Now that you've successfully made it to the convention hall and now know all the information you need to know, I have some tips I want to share about how to stay mentally hydrated there. My first tip is the on the day of the event, its best to eat a healthy breakfast before you go there. This will allow your brain to properly think. Things like McDonalds are a bad idea since you'll put yourself on at a mental disadvantage and can negatively effect you decision making during the actual match. A good meal to eat before the event is something like a bowl of cereal or a plate of pancakes. It'll keep you full and keep your brain running smoothly so you can make the best move possible each turn. During the actual tournament, I advise to get a bottle of water and eat something healthy like granola bars and fruit throughout the day so you don't get mentally exhausted and run out of energy throughout the day. If you run out of energy between Round 4 & 5 in a 8-10 Round event, you'll get exhausted and not be able to make the best plays, which could jeopardize your performance.


The most important part of the event is the actual battle. The most important thing to remember is that no matter what happens before the time you sit down at your table in your seat to face your opponent is to put whatever happened before that time out of your mind. If your thinking about what your going to do for the rest of the day, you'll put yourself at a mental disadvantage and you can possibly lose the match as a result. Also, even if your next opponent is your best friend, or a very famous player like Aaron Zheng or 2015 US National Champion Toler Webb, there still human. Since Pokémon is a game where anyone can beat anyone at anytime, you still have a 50/50 chance of winning. Your both trying to knock out the opponent's 4 Pokémon in front of him while keeping at least 1 Pokémon alive in the process. Something I remembered reading in Raphael Bagara's 2nd Place 2015 US Nationals report is "There are no friends once the round starts." What this means is that once the judge says you can sync up you systems to start, the connection you made with your opponent before doesn't matter until an overall winner has been declared. Something that many players will do that is kind of fun and a show of respect to their opponent is a handshake followed by the saying "Good Luck". It shows that no matter what happens you're still going to put the match behind you and thank your opponent for a good battle, no matter what happens.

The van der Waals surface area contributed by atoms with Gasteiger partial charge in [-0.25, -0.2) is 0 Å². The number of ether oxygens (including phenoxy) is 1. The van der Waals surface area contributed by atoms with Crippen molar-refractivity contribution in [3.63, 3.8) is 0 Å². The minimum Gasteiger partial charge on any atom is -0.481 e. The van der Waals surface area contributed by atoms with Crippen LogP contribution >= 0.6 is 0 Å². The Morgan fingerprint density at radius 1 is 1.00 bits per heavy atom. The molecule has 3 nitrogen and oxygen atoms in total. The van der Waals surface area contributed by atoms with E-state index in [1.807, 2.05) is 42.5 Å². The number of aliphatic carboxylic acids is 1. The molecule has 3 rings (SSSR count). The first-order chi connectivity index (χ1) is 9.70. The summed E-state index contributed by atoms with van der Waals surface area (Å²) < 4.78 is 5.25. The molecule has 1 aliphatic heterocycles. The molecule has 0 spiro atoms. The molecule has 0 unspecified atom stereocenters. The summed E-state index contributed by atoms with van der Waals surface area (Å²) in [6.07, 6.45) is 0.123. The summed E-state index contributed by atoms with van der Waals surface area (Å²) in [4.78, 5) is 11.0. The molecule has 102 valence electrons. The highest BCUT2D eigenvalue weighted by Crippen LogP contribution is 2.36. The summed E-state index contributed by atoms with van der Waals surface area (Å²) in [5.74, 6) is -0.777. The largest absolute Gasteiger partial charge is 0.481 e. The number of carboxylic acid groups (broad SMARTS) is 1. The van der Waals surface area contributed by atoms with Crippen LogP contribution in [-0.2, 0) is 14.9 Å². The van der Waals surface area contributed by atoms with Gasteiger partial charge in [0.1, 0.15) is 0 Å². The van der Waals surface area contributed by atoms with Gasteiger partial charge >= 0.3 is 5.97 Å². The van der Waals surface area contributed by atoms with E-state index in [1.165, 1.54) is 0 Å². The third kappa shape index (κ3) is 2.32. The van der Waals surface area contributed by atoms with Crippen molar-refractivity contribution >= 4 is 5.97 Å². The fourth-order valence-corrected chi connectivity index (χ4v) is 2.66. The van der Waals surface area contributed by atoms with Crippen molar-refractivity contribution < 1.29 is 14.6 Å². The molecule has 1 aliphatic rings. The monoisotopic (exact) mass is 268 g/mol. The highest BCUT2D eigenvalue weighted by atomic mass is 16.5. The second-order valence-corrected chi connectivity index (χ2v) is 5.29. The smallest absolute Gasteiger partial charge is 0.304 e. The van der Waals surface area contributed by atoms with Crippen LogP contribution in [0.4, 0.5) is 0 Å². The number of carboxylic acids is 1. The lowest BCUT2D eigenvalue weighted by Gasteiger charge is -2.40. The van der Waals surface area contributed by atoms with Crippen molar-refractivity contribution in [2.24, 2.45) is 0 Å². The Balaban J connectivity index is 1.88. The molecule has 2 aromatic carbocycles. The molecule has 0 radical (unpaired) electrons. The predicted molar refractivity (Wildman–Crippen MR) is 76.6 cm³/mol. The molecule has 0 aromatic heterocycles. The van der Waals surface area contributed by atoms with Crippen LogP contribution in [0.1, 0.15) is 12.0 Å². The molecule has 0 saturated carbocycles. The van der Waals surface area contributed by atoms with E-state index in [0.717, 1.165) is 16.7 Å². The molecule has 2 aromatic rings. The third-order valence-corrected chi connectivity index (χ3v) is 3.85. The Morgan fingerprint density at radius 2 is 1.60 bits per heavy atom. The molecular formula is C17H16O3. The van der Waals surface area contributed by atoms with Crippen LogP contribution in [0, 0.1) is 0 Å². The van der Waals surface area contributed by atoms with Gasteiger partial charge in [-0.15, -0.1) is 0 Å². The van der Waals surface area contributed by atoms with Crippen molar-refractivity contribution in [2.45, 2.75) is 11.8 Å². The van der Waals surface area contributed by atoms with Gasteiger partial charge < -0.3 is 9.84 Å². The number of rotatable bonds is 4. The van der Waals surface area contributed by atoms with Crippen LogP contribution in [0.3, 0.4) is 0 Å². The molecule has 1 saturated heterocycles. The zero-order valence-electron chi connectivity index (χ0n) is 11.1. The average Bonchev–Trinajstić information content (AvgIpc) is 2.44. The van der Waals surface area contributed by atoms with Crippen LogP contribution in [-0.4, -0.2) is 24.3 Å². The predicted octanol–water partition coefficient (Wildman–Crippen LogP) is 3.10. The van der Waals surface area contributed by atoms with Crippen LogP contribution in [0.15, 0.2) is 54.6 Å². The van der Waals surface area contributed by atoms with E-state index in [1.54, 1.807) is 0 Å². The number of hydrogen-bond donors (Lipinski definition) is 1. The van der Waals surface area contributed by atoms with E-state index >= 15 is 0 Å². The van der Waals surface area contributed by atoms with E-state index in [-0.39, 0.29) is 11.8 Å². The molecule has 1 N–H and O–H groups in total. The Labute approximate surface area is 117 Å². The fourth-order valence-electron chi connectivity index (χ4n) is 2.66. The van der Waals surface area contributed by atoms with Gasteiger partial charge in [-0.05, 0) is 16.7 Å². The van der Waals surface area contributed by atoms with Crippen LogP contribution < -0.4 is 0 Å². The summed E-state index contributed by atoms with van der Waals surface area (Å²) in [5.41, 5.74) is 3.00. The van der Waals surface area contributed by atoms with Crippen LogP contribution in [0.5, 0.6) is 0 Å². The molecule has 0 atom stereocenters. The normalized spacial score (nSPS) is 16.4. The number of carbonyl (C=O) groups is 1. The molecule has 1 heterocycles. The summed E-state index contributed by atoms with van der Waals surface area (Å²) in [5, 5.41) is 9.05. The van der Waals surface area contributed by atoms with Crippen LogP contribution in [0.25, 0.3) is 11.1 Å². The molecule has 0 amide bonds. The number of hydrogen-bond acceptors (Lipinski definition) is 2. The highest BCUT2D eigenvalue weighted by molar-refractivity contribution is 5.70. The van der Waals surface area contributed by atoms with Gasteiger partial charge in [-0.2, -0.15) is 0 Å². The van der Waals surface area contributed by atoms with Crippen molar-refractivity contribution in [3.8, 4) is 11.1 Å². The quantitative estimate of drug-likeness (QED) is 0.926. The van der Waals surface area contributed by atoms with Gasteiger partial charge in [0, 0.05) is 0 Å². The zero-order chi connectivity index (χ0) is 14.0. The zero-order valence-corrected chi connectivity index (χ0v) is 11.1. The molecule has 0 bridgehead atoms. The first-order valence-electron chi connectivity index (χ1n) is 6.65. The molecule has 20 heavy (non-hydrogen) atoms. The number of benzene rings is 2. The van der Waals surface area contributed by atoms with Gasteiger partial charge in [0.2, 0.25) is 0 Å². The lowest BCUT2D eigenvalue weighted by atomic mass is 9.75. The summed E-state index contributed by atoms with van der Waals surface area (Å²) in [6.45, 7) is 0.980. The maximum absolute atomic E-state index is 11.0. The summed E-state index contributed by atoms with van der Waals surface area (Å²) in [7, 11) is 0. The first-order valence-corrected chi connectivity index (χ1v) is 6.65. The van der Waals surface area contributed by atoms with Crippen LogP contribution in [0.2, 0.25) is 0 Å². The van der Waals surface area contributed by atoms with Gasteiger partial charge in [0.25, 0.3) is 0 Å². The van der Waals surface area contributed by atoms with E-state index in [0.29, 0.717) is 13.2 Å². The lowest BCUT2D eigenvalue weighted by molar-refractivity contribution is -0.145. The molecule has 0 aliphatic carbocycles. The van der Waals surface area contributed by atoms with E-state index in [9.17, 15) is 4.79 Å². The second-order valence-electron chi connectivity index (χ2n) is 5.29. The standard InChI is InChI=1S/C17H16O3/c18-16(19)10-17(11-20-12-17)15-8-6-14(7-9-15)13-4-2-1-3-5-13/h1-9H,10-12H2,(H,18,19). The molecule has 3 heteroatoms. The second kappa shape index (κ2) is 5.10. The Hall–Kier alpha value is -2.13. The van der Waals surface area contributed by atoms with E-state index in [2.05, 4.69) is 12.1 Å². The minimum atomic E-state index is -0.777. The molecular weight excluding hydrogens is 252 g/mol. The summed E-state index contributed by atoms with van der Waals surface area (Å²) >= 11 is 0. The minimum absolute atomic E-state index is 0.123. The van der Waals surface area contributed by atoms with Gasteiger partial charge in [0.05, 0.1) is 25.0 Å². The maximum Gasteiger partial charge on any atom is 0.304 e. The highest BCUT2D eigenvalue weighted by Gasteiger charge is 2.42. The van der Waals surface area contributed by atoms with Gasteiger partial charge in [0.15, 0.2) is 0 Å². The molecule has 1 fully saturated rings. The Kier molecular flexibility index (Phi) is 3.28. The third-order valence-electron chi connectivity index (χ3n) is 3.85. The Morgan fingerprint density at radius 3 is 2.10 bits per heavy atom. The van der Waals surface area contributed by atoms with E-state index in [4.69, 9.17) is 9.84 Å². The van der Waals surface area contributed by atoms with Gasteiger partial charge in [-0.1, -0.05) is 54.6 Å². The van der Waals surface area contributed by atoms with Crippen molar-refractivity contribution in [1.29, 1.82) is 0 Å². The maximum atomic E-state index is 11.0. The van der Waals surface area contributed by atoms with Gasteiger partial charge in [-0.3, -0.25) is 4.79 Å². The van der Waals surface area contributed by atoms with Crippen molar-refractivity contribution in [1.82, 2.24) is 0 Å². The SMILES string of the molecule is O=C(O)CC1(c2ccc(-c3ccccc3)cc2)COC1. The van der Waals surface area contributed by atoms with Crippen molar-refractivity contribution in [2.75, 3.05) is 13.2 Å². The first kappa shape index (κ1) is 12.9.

Once the match ends, it's best to shake hands and talk about the match you just had. Even if there was a lot of added effects thanks to the use of Thunder Wave and Swagger, it's still to put it behind you and realize that your opponent was only did it to increase the likelihood of you not being able to harm them so they have a better chance of winning. I've made some good friends after matches that I still talk to. While I was at 2015 Madison Regionals, my Round 6 opponent came up and told me that the TPCi recorded the match saying that I lost the match even though I actually won. He could've left it alone and went on about his day, but instead helped me out.

I hope this helps you become a better player. I'd enjoyed making this and plan on doing more articles on helping you in certain aspects of Pokémon VGC life from team strategies, individual Pokémon analysis, to even becoming a better player. I'll see you next time. Peace!